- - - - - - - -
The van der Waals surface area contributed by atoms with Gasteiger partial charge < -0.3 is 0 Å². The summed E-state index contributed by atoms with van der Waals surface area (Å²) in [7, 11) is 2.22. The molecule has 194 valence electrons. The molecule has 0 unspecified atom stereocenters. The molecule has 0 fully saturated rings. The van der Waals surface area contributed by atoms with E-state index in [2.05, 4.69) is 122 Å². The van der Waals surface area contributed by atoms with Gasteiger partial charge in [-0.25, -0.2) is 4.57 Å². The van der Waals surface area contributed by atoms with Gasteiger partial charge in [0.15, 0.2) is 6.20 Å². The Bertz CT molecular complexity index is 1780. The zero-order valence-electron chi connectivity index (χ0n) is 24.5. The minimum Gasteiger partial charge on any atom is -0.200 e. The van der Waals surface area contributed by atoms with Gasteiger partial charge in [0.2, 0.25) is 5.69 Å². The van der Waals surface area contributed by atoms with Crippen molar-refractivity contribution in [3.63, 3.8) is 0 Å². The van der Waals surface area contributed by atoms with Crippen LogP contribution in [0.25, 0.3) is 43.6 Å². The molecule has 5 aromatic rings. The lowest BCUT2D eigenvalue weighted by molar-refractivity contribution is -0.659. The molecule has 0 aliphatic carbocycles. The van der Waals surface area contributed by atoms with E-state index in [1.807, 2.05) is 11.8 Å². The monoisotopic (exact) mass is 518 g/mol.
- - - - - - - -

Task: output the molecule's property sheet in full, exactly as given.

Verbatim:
The van der Waals surface area contributed by atoms with Gasteiger partial charge < -0.3 is 0 Å². The summed E-state index contributed by atoms with van der Waals surface area (Å²) in [7, 11) is 2.22. The molecule has 194 valence electrons. The molecule has 0 unspecified atom stereocenters. The molecule has 0 fully saturated rings. The van der Waals surface area contributed by atoms with E-state index in [2.05, 4.69) is 122 Å². The van der Waals surface area contributed by atoms with Gasteiger partial charge in [-0.25, -0.2) is 4.57 Å². The van der Waals surface area contributed by atoms with Gasteiger partial charge in [0.15, 0.2) is 6.20 Å². The Bertz CT molecular complexity index is 1780. The zero-order valence-electron chi connectivity index (χ0n) is 24.5. The minimum Gasteiger partial charge on any atom is -0.200 e. The van der Waals surface area contributed by atoms with Gasteiger partial charge in [0.2, 0.25) is 5.69 Å². The van der Waals surface area contributed by atoms with Crippen molar-refractivity contribution in [3.63, 3.8) is 0 Å². The van der Waals surface area contributed by atoms with Crippen LogP contribution in [0.25, 0.3) is 43.6 Å². The molecule has 5 aromatic rings. The lowest BCUT2D eigenvalue weighted by molar-refractivity contribution is -0.659. The molecule has 0 aliphatic carbocycles. The van der Waals surface area contributed by atoms with E-state index in [1.807, 2.05) is 11.8 Å². The monoisotopic (exact) mass is 518 g/mol.